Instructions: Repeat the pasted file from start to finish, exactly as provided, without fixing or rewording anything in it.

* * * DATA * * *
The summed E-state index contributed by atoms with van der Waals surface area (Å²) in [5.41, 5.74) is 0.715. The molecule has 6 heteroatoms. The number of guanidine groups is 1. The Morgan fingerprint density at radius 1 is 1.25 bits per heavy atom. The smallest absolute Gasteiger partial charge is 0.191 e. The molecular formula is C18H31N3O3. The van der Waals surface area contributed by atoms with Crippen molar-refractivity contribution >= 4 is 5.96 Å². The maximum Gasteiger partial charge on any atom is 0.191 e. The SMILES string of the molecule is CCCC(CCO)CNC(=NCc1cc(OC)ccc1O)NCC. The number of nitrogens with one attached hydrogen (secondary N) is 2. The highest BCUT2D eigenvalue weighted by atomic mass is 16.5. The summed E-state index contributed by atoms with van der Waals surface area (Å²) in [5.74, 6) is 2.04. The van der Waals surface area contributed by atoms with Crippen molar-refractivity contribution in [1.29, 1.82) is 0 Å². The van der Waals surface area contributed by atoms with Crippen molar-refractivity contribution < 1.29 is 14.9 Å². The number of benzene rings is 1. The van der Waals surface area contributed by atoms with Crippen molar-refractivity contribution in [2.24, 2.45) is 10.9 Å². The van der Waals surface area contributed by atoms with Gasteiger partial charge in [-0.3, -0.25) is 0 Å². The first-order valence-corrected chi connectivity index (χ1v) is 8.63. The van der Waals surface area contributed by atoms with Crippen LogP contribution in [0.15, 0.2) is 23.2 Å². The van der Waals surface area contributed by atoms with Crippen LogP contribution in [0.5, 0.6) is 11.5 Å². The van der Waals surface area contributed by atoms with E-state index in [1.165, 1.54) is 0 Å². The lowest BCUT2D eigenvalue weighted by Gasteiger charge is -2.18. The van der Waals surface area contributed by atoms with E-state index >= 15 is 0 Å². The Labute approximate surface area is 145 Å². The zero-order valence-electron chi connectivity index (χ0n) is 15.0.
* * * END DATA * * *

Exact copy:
The summed E-state index contributed by atoms with van der Waals surface area (Å²) in [5.41, 5.74) is 0.715. The molecule has 6 heteroatoms. The number of guanidine groups is 1. The Morgan fingerprint density at radius 1 is 1.25 bits per heavy atom. The smallest absolute Gasteiger partial charge is 0.191 e. The molecular formula is C18H31N3O3. The van der Waals surface area contributed by atoms with Crippen molar-refractivity contribution >= 4 is 5.96 Å². The maximum Gasteiger partial charge on any atom is 0.191 e. The SMILES string of the molecule is CCCC(CCO)CNC(=NCc1cc(OC)ccc1O)NCC. The number of nitrogens with one attached hydrogen (secondary N) is 2. The highest BCUT2D eigenvalue weighted by atomic mass is 16.5. The summed E-state index contributed by atoms with van der Waals surface area (Å²) in [5.74, 6) is 2.04. The van der Waals surface area contributed by atoms with Crippen molar-refractivity contribution in [1.29, 1.82) is 0 Å². The van der Waals surface area contributed by atoms with Crippen molar-refractivity contribution < 1.29 is 14.9 Å². The number of benzene rings is 1. The van der Waals surface area contributed by atoms with Crippen molar-refractivity contribution in [2.24, 2.45) is 10.9 Å². The van der Waals surface area contributed by atoms with Gasteiger partial charge in [-0.3, -0.25) is 0 Å². The first-order valence-corrected chi connectivity index (χ1v) is 8.63. The van der Waals surface area contributed by atoms with Crippen LogP contribution in [0.15, 0.2) is 23.2 Å². The van der Waals surface area contributed by atoms with Crippen LogP contribution in [0.5, 0.6) is 11.5 Å². The van der Waals surface area contributed by atoms with E-state index in [1.165, 1.54) is 0 Å². The lowest BCUT2D eigenvalue weighted by Gasteiger charge is -2.18. The van der Waals surface area contributed by atoms with E-state index >= 15 is 0 Å². The Labute approximate surface area is 145 Å². The zero-order valence-electron chi connectivity index (χ0n) is 15.0.